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Filmmaker certain first-ever movie shot in outer space bound to ‘pay off’

During the stay at the ISS, film director Klim Shipenko and actress Yulia Peresild shot about 30 hours of footage
Klim Shipenko (on screen) Mikhail Japaridze/TASS
Klim Shipenko (on screen)
© Mikhail Japaridze/TASS

MOSCOW, October 19. /TASS/. The first-ever motion picture filmed in outer space can break even and earn good box office revenues, film director Klim Shipenko said during a TASS-held press conference.

"I think that the movie will pay off, I have such expectations, and they are not unfounded. There is a worldwide interest, people from different countries are writing to us. It seems to me that, if it goes international, the film will pay for itself," the moviemaker said.

During their stay at the International Space Station (ISS) Shipenko and actress Yulia Peresild shot about 30 hours of footage.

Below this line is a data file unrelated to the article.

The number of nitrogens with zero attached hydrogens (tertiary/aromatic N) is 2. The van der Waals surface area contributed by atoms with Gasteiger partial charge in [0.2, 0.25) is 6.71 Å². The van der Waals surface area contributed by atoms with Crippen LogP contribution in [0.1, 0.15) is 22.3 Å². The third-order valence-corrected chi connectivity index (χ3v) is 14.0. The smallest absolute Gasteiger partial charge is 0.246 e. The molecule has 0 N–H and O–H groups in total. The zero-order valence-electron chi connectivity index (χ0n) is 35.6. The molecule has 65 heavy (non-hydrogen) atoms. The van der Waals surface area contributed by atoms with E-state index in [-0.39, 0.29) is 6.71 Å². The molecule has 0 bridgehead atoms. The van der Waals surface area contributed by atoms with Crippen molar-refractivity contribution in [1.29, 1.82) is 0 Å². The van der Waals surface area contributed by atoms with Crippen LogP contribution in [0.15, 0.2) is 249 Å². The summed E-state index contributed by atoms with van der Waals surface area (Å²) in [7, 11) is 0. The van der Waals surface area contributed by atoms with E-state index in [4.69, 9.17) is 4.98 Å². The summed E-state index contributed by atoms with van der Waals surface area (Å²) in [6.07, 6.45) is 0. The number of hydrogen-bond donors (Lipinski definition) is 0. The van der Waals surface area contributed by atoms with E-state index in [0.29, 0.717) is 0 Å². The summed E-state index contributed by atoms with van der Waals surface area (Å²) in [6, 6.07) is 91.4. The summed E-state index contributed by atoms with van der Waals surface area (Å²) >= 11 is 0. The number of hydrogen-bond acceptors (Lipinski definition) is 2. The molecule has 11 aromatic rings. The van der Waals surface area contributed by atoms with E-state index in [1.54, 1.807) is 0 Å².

"It is about 30 terabytes (that were filmed at the ISS), that's a lot, more than 30 hours. I think that after editing, about 25-35 minutes of this footage will end up in the movie. <...> Views of the Earth were filmed for future use. We had a good camera, so I decided to shoot everything on it so that there was a minimal use of graphics," Shipenko said.

Cosmonaut Oleg Novitsky, actress Yulia Peresild and film director Klim Shipenko returned from the ISS on Sunday. They are now in Zvezdny Gorodok (Star City), where they are undergoing rehabilitation after the historic spaceflight.

Peresild and Shipenko spent 12 days onboard the ISS. They were shooting the first-ever movie in outer space about a woman doctor who travels to the orbital outpost to save a cosmonaut’s life. The film is a joint project of Roscosmos, Russia’s Channel One and the Yellow, Black and White studio. Russian cosmonauts Anton Shkaplerov, Oleg Novitsky and Pyotr Dubrov also have parts in the movie. Novitsky had been on a space mission since April 9. Shkaplerov and Dubrov are continuing their spaceflight mission onboard the ISS.